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Indo-European Lexicon

PIE Etymon and IE Reflexes

Below we display: a Proto-Indo-European (PIE) etymon adapted from Pokorny, with our own English gloss; our Semantic Field assignment(s) for the etymon, linked to information about the field(s); an optional Comment; and Reflexes (derived words) in various Indo-European languages, organized by family/group in west-to-east order where Germanic is split into West/North/East families and English, our language of primary emphasis, is artificially separated from West Germanic. IE Reflexes appear most often as single words with any optional letter(s) enclosed in parentheses; but alternative full spellings are separated by '/' and "principal parts" appear in a standard order (e.g. masculine, feminine, and neuter forms) separated by commas.

Reflexes are annotated with: Part-of-Speech and/or other Grammatical feature(s); a short Gloss which, especially for modern English reflexes, may be confined to the oldest sense; and some Source citation(s) with 'LRC' always understood as editor. Keys to PoS/Gram feature abbreviations and Source codes appear below the reflexes; at the end are links to the previous/next etyma [in Pokorny's alphabetic order] that have reflexes.

Fans of J.R.R. Tolkien's The Hobbit and The Lord of the Rings may appreciate the source & meaning tips that pop up when the mouse pointer hovers over a non-obvious word or name that he coined from Indo-European (usually Old English or Old Norse) stock. But only reflexes of PIE etyma can be included, and these tend to concentrate in the vocabulary of Rohan and the Shire.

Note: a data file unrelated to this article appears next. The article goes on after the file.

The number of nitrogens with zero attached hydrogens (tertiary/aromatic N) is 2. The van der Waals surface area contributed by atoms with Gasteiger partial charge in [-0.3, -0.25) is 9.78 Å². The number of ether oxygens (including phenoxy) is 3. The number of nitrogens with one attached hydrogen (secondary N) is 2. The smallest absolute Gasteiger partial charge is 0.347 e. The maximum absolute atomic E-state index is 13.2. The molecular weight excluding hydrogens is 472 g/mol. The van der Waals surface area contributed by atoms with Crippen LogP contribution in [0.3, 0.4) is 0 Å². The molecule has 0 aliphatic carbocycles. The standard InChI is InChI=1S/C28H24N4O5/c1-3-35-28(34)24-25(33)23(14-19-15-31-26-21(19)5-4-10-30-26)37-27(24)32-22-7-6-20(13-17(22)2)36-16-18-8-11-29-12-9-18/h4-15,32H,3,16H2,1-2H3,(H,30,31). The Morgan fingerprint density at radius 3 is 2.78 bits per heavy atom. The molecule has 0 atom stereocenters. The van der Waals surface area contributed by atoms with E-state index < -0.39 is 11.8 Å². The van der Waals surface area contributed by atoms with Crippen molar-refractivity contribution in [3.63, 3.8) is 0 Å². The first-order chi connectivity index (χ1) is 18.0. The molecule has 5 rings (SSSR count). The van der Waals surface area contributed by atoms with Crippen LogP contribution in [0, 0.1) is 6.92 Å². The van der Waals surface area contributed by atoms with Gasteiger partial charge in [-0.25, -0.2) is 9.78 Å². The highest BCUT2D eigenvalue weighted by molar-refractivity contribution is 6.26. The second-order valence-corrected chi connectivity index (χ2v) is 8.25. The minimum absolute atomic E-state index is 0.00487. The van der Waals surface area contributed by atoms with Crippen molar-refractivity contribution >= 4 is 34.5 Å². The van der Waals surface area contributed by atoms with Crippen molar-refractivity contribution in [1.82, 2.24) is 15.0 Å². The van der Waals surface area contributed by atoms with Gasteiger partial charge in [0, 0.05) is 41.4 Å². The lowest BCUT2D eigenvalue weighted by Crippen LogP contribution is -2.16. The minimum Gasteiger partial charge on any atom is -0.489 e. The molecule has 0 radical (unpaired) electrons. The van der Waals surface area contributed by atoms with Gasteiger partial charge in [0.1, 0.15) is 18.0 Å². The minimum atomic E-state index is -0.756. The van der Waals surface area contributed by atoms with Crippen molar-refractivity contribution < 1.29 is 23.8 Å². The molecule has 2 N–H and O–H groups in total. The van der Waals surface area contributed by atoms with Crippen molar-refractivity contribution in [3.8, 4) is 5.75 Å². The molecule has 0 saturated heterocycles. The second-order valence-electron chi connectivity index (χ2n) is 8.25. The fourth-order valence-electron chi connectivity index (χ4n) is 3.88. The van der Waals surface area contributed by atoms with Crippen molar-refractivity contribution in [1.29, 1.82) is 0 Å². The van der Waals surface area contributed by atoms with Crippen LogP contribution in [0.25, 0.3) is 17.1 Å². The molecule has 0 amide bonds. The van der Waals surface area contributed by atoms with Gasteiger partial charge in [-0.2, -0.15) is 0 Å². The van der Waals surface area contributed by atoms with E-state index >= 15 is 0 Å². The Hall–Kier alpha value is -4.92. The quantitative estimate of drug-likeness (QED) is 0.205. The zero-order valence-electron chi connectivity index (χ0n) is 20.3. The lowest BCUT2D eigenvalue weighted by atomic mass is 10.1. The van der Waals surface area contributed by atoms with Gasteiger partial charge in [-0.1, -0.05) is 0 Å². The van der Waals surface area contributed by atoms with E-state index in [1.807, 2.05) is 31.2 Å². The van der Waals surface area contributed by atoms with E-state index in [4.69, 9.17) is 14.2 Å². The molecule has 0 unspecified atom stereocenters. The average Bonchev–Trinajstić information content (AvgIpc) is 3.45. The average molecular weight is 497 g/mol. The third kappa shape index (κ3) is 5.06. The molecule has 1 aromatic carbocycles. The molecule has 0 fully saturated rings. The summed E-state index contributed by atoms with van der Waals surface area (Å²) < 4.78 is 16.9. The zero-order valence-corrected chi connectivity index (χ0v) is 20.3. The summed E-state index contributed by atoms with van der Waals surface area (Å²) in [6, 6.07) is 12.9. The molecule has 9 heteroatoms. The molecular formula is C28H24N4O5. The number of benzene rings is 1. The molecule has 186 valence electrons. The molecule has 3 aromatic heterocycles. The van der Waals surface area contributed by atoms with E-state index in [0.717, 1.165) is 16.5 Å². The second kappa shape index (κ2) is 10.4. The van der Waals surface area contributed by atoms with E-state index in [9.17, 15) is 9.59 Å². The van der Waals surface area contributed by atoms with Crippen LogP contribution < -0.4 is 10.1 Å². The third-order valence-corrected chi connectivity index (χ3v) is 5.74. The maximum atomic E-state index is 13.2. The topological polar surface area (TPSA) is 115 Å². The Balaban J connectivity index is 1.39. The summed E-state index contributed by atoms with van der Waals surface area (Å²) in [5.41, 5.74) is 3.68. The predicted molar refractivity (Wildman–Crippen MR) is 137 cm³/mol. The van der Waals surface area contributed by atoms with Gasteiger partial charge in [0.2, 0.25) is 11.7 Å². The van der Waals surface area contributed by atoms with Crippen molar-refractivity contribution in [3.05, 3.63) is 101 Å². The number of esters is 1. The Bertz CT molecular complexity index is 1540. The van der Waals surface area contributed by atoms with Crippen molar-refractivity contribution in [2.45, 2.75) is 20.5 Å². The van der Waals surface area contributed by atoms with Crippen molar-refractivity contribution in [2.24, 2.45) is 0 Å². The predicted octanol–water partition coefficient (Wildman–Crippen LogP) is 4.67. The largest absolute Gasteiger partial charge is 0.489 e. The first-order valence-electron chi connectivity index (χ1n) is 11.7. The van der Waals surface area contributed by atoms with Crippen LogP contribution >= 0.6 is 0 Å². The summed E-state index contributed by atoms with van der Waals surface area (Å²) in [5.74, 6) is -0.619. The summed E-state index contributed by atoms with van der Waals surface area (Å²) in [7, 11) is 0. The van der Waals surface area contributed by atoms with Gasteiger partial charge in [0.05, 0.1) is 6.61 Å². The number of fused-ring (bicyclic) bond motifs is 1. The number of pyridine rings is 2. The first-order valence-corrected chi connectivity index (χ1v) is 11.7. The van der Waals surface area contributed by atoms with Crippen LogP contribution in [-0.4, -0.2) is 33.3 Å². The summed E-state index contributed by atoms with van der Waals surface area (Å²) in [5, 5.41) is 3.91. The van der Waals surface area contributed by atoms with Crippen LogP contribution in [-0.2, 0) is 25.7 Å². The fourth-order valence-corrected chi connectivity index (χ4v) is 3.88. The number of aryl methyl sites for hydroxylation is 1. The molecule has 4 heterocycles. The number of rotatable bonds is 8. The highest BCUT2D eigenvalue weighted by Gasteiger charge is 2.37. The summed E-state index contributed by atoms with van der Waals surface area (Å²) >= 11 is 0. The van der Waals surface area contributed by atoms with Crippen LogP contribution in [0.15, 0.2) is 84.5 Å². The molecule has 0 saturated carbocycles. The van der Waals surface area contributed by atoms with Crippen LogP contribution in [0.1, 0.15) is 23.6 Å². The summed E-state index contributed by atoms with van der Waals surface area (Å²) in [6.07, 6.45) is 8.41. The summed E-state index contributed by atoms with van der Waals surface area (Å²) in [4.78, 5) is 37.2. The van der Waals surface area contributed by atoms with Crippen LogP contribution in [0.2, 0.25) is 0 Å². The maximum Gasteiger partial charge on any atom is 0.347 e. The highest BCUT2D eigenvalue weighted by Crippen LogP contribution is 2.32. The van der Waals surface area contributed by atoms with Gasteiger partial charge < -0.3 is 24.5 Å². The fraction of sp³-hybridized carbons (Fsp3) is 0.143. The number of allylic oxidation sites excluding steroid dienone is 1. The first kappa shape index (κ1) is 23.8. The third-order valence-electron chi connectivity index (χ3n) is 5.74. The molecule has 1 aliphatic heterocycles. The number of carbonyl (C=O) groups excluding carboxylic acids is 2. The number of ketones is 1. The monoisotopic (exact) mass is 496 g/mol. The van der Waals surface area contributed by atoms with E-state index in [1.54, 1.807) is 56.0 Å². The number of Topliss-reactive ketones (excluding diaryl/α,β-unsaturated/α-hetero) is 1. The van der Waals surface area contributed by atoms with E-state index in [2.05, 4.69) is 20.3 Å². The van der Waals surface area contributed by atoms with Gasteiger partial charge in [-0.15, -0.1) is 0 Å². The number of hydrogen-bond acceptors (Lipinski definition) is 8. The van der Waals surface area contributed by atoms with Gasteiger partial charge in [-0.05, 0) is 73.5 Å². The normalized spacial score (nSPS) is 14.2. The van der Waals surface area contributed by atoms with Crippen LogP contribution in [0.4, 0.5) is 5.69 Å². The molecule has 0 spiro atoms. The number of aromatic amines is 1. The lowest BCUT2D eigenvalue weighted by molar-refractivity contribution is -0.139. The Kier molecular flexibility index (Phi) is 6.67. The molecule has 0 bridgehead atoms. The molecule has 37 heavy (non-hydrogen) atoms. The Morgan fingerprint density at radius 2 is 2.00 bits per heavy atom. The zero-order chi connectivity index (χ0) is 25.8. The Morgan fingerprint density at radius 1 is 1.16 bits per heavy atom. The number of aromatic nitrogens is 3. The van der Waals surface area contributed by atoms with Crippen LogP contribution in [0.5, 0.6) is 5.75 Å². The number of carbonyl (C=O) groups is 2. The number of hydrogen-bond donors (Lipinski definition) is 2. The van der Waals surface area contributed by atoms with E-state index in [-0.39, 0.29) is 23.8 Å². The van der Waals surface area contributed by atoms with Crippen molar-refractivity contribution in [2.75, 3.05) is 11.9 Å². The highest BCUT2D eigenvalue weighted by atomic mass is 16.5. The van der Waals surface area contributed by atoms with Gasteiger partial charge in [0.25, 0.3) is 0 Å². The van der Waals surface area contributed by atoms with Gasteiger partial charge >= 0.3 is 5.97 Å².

All reflex pages are currently under active construction; as time goes on, corrections may be made and/or more etyma & reflexes may be added.

Note: this page is for systems/browsers with Unicode® support, but fonts for only the Unicode 2.0 character set (including combining diacritics). Versions of this page rendered in alternate character sets are available via links (see Unicode 3 and ISO-8859-1) in the left margin.

Pokorny Etymon: 4. er-, er-t-, er-u̯-   'earth'

Semantic Field: Earth, Land

 

Indo-European Reflexes:

Family/Language Reflex(es) PoS/Gram. Gloss Source(s)
English  
Old English: eard n.masc earth; home, native country ASD
  eorþ(e) n.fem earth ASD
  middan-eard n.masc middle dwelling, lit. middle-earth ASD
Middle English: erthe n earth W7
English: aardvark n nocturnal ant-eating African mammal AHD/W7
  aardwolf n carrion-eating SE African mammal AHD/W7
  earth n our world; soil, land, ground AHD/W7
  earthen adj made of earth-soil W7
  Middle-earth prop.n world setting in Tolkien: The Hobbit, The Lord of the Rings LRC
W-Germanic  
Middle Dutch: aerde n earth AHD
Dutch: aard n.masc nature, temper ASD
  aarde n earth TLL
Afrikaans: aard n earth W7
  aardvark n aardvark W7
  aardwolf n aardwolf W7
Old Saxon: ard n.masc home, dwelling ASD
Old High German: art n.fem plow ASD
  erda n.fem earth W7
Middle High German: art n nature ASD
German: Art n.fem kind, nature ASD
  Erde n.fem earth LRC
  irden adj earthen TLL
N-Germanic  
Old Norse: jǫrð n.fem earth LRC
Danish: jord n earth TLL
Swedish: jord n earth TLL
E-Germanic  
Gothic: aírþa n.str.fem earth LRC
Hellenic  
Greek: eraze adv to the ground W7

 

Key to Part-of-Speech/Grammatical feature abbreviations:

Abbrev. Meaning
adj=adjective
adv=adverb(ial)
fem=feminine (gender)
masc=masculine (gender)
n=noun
prop=proper
str=strong (inflection)

Key to information Source codes (always with 'LRC' as editor):

Code Citation
AHD=Calvert Watkins: The American Heritage Dictionary of Indo-European Roots, 2nd ed. (2000)
ASD=Joseph Bosworth and T. Northcote Toller: An Anglo-Saxon Dictionary (1898)
LRC=Linguistics Research Center, University of Texas, Austin
TLL=Frederick Bodmer: The Loom of Language (1944)
W7=Webster's Seventh New Collegiate Dictionary (1963)

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